Uninterruptible Power Supplies

Technical Article

  How does UPS Design or Configuration Help Achieve High Reliability & Availability in a Data Center?
A datacenter is crucial to the daily operations of many organizations. The cost of downtime due to critical load failure is expensive and could run between USD4,000 to USD6,000 per minute or even more. Using uninterruptible power supplies (UPS) is the key to sustaining the operation continuity of a datacenter. To achieve the highest availability possible for a datacenter, it is vital that the UPS is equipped with fault-tolerant capability and fail-safe design for assured system reliability. It is also important for the UPS to offer the flexibility of different configurations for the sake of redundancy and to further enhance overall power availability.

Modular UPSs provide a good demonstration of the ultimate fault tolerant UPS capability. For example, the Delta Modulon DPH series has a fully fault-tolerant design that provides self-redundancy of its power modules. In addition, full control logic allows the system to self-synchronize in the event of main module failure and automatically switch to the backup for assured continuous operation.

Second, the hot-swappable functionality of critical components and modules improves the serviceability of the UPS system, thereby reducing the MTTR to close to zero to assure maximum uptime and ultimate availability for the datacenter. A quick replacement using the standard operating procedure (SOP) for modules can help save 50% or more on repair time than traditional standalone UPSs.

Design for reliability is the basic feature of all UPSs. Fail-safe design is a further step taken to eliminating single-point failure and ensuring reliability. In other words, it’s the “insurance” aspect of the UPS. Most of Delta’s UPSs are equipped with fail-safe designs in the areas of auxiliary power, control mechanism, and more.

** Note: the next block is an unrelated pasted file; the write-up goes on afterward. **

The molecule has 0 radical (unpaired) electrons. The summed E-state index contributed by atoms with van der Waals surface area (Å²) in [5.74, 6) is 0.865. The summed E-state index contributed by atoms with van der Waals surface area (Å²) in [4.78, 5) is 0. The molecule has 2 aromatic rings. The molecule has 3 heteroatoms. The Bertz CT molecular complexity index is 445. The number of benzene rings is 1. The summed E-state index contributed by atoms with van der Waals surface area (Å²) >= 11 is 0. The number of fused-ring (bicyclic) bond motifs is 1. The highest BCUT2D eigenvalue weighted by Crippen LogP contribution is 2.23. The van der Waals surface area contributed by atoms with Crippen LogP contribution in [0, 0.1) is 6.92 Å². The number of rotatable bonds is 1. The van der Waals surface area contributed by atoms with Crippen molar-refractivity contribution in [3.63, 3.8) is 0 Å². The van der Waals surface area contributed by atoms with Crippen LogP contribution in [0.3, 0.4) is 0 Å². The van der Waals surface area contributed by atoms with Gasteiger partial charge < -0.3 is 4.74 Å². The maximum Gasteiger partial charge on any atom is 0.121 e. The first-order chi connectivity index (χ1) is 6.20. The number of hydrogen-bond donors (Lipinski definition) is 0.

Auxiliary power is the main power system for UPS system control, and it is at the heart of the UPS. The failure of aux power is a potential single point failure and could stop the operation of the UPS and cause downtime of the datacenter. Delta UPSs are designed with redundant aux power. When the mains fail, the backup aux power continues to supply power to the control system to ensure the non-stop operation of the UPS.

DSP control is widely adopted in UPS design due to its advantages in component reduction to lower the failure rate and increase system reliability. On the other hand, the failure of DSP control is another risk for single-point failure. Delta’s fail-safe design can detect the failure of a control mechanism and automatically switch the UPS to bypass mode to sustain a continuous power supply to critical loads so as to realize higher system reliability.

When mentioning availability, the flexibility of different UPS system design configurations is also important. Delta UPSs allow several possibilities of redundancy design.

    1. Parallel configuration (N+1), no additional hardware required
    2. Hot-standby configuration achieved by dual power input design, providing system redundancy and quality power at the same time
    3. System plus system configuration (2N, 2N+1) achieved by synchronized multiple bus, meeting TIA-942 tier 4 reliability for mission critical datacenter applications.

The Delta UPS Ultron and Modulon series assure exceptional reliability and maximize uptime to deliver the high availability that contributes to best-in-class practices and reduces Total Cost of Ownership (TCO).
News Source: UPS & Data Center Infrastructure
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